B vitamins and the aging brain

Authors

  • Jacob Selhub,

    Corresponding author
    1. Jean Mayer United States Department of Agriculture Human Nutrition Research Center on Aging at Tufts University, Boston, Massachusetts, USA
      J Selhub, 711 Washington Street, Boston, MA 02111, USA. E-mail: Jacob.selhub@tufts.edu, Phone: +1-617-556-3191, Fax 617-556-3166.
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  • Aron Troen,

    1. Jean Mayer United States Department of Agriculture Human Nutrition Research Center on Aging at Tufts University, Boston, Massachusetts, USA
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  • Irwin H Rosenberg

    1. Jean Mayer United States Department of Agriculture Human Nutrition Research Center on Aging at Tufts University, Boston, Massachusetts, USA
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J Selhub, 711 Washington Street, Boston, MA 02111, USA. E-mail: Jacob.selhub@tufts.edu, Phone: +1-617-556-3191, Fax 617-556-3166.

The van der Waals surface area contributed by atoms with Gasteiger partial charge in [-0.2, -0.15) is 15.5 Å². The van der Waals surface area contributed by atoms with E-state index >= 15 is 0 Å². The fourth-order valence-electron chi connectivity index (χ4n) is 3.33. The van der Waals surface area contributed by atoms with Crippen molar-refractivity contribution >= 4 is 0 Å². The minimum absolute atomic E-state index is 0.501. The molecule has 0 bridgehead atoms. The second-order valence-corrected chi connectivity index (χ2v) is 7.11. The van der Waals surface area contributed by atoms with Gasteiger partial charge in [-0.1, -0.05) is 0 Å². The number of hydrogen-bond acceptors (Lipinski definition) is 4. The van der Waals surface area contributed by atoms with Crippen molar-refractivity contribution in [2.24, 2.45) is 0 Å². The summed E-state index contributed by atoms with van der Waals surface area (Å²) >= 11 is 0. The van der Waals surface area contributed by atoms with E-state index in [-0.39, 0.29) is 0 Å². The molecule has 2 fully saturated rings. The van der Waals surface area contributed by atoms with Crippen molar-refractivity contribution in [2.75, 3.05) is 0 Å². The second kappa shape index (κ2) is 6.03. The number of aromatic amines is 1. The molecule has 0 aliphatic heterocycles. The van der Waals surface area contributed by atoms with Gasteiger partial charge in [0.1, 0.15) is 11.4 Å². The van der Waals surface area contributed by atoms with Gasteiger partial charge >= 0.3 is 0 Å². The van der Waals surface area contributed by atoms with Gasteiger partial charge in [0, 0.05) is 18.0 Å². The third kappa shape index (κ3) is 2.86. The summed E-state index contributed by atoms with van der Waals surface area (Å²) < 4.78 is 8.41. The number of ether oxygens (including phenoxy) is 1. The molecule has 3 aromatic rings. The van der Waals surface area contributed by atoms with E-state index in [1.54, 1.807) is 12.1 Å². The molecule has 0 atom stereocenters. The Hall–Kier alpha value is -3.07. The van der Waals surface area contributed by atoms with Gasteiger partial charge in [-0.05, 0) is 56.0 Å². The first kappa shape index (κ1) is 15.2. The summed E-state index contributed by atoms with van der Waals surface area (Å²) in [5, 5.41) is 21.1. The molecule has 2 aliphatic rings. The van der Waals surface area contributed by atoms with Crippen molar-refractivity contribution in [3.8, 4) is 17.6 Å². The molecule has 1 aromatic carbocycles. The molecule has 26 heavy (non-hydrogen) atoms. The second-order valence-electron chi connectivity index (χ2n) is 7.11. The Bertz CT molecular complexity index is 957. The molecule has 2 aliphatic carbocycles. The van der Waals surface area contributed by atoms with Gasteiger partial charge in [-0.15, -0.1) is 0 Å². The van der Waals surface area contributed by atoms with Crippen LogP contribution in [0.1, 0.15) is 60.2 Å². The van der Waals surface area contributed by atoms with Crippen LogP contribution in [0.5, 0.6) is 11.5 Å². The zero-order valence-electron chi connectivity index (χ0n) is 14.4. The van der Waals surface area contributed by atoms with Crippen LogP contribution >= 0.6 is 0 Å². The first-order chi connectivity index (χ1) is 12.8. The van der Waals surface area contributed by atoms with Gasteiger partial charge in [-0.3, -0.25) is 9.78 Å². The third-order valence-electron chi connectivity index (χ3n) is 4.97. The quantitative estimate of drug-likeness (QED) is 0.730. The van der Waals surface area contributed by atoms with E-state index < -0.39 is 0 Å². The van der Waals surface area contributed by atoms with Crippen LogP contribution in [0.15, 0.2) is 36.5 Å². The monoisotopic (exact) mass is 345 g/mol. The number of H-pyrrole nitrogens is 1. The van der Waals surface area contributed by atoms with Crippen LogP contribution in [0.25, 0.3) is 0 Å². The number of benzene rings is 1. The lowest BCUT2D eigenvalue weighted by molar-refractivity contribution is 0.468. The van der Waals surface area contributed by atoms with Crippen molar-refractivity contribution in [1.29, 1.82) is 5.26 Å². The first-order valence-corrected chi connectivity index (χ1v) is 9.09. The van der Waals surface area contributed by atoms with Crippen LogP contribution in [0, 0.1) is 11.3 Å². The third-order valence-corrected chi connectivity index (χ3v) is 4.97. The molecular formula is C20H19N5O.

Abstract

Deficiencies of the vitamins folate, B12, and B6 are associated with neurological and psychological dysfunction and with congenital defects. In the elderly, cognitive impairment and incident dementia may be related to the high prevalence of inadequate B vitamin status and to elevations of plasma homocysteine. Plausible mechanisms include homocysteine neurotoxicity, vasotoxicity, and impaired S-adenosylmethionine-dependent methylation reactions vital to central nervous system function. In light of this, it is imperative to find safe ways of improving vitamin B status in the elderly without exposing some individuals to undue risk.

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